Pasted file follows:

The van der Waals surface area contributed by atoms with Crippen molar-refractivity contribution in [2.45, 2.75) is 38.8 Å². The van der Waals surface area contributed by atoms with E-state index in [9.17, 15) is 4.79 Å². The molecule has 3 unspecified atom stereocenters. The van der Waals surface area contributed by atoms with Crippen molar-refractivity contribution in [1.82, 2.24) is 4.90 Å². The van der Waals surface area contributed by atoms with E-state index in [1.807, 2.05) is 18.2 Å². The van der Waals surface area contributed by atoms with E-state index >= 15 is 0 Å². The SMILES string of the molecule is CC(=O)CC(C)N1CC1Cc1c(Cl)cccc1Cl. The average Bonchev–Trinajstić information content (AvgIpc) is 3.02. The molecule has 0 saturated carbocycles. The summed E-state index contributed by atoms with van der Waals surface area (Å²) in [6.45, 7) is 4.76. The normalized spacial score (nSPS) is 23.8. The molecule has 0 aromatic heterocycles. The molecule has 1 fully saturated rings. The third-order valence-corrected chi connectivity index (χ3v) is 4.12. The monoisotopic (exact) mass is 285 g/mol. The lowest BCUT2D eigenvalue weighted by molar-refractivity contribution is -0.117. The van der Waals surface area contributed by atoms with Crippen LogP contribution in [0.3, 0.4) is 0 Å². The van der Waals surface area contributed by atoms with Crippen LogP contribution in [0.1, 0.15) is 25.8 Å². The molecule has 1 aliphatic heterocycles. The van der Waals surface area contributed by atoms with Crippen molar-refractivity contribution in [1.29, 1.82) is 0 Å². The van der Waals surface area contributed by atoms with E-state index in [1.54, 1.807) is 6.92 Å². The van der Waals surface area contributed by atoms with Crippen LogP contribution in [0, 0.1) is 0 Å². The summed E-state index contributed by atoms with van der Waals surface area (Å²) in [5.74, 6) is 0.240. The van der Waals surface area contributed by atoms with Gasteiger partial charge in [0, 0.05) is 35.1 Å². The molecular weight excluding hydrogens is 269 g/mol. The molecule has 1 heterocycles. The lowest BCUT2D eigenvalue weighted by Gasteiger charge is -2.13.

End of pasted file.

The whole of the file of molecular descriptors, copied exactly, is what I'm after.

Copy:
The van der Waals surface area contributed by atoms with Crippen molar-refractivity contribution in [2.45, 2.75) is 38.8 Å². The van der Waals surface area contributed by atoms with E-state index in [9.17, 15) is 4.79 Å². The molecule has 3 unspecified atom stereocenters. The van der Waals surface area contributed by atoms with Crippen molar-refractivity contribution in [1.82, 2.24) is 4.90 Å². The van der Waals surface area contributed by atoms with E-state index in [1.807, 2.05) is 18.2 Å². The van der Waals surface area contributed by atoms with E-state index >= 15 is 0 Å². The SMILES string of the molecule is CC(=O)CC(C)N1CC1Cc1c(Cl)cccc1Cl. The average Bonchev–Trinajstić information content (AvgIpc) is 3.02. The molecule has 0 saturated carbocycles. The summed E-state index contributed by atoms with van der Waals surface area (Å²) in [6.45, 7) is 4.76. The normalized spacial score (nSPS) is 23.8. The molecule has 0 aromatic heterocycles. The molecule has 1 fully saturated rings. The third-order valence-corrected chi connectivity index (χ3v) is 4.12. The monoisotopic (exact) mass is 285 g/mol. The lowest BCUT2D eigenvalue weighted by molar-refractivity contribution is -0.117. The van der Waals surface area contributed by atoms with Crippen LogP contribution in [0.3, 0.4) is 0 Å². The van der Waals surface area contributed by atoms with Crippen LogP contribution in [0.1, 0.15) is 25.8 Å². The molecule has 1 aliphatic heterocycles. The van der Waals surface area contributed by atoms with Crippen molar-refractivity contribution in [1.29, 1.82) is 0 Å². The van der Waals surface area contributed by atoms with E-state index in [1.54, 1.807) is 6.92 Å². The van der Waals surface area contributed by atoms with Crippen LogP contribution in [0, 0.1) is 0 Å². The summed E-state index contributed by atoms with van der Waals surface area (Å²) in [5.74, 6) is 0.240. The van der Waals surface area contributed by atoms with Gasteiger partial charge in [0, 0.05) is 35.1 Å². The molecular weight excluding hydrogens is 269 g/mol. The molecule has 1 heterocycles. The lowest BCUT2D eigenvalue weighted by Gasteiger charge is -2.13.